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Rodriguez Calls for Bollards to Protect New Yorkers From Vehicular Attacks

2:50 PM EDT on November 2, 2017

Council members Ydanis Rodriguez and Margaret Chin. Photo: David Meyer

Following Tuesday's mass casualty vehicular attack on the Hudson River Greenway, City Council transportation chair Ydanis Rodriguez is upping the pressure on City Hall to install physical protections around areas in NYC with the thickest concentrations of pedestrians and cyclists.

"I've been calling for months for the city to install more pedestrian bollards throughout the five boroughs," Rodriguez said at a press conference this morning. "We cannot wait for another terrorist attack when a vehicle is used as a weapon of mass destruction. The only tool that we have in our hands are pedestrian bollards."

Rodriguez filed Intro 1658 in May after Richard Rojas went on a vehicular rampage in Times Square, killing one person and injuring almost two dozen. It's likely more people would have lost their lives in that attack had there not been metal bollards lining the sidewalk.

The bill would mandate the installation of bollards around every school and pedestrian plaza, as well as "priority intersections" with high volumes of foot traffic. It quickly gained support from a majority of council members.

At a June hearing, DOT reps said the city needs more leeway to determine where to install bollards. The specific mandates in the bill would "interfere with the expertise and informed judgment of the NYPD regarding counterterrorism measures" and deny DOT the flexibility of "selecting the right designs, treatments, and features based on the context of each location."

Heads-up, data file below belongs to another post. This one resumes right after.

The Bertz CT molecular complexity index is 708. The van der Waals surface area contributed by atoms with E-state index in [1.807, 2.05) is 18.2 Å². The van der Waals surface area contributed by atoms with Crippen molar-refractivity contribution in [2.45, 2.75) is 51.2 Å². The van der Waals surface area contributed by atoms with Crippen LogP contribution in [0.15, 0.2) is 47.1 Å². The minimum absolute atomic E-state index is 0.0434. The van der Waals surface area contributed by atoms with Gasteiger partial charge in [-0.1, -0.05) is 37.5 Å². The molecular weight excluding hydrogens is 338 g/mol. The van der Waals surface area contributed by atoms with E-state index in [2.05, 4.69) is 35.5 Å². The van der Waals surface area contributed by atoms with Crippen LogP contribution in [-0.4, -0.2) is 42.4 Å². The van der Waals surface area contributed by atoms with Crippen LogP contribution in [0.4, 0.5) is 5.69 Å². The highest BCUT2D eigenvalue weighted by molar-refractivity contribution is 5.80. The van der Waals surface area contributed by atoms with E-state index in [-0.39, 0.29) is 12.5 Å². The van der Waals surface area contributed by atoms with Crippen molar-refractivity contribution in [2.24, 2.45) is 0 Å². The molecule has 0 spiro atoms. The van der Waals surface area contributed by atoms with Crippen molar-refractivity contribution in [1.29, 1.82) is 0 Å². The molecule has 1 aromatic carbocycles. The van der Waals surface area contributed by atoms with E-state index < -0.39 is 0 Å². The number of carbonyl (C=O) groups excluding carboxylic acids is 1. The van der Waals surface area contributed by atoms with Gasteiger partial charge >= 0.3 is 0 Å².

Rodriguez said today that he trusts the city's judgment, but that NYPD and DOT can't sit on their hands and do nothing. "We as a city deserve to know there's a plan," he said.

"The mayor must make these lifesaving devices part of the standard street design toolbox that the DOT must have," Transportation Alternatives Executive Director Paul Steely White said. "Just like speed humps are now a standard part of New York City street design, so must be these lifesaving bollards."

Currently, Rodriguez said, DOT charges businesses and nonprofits who want bollards installed $400 per bollard per year. That can lead to misallocation of resources.

"Bank of America at 42nd Street and Sixth Avenue -- they have probably more than 50 bollards protecting the sidewalk," he said. "On the other side of 42nd Street and Sixth Avenue, we have the same volume of New Yorkers and tourists that walk in that area. There's no protection there."

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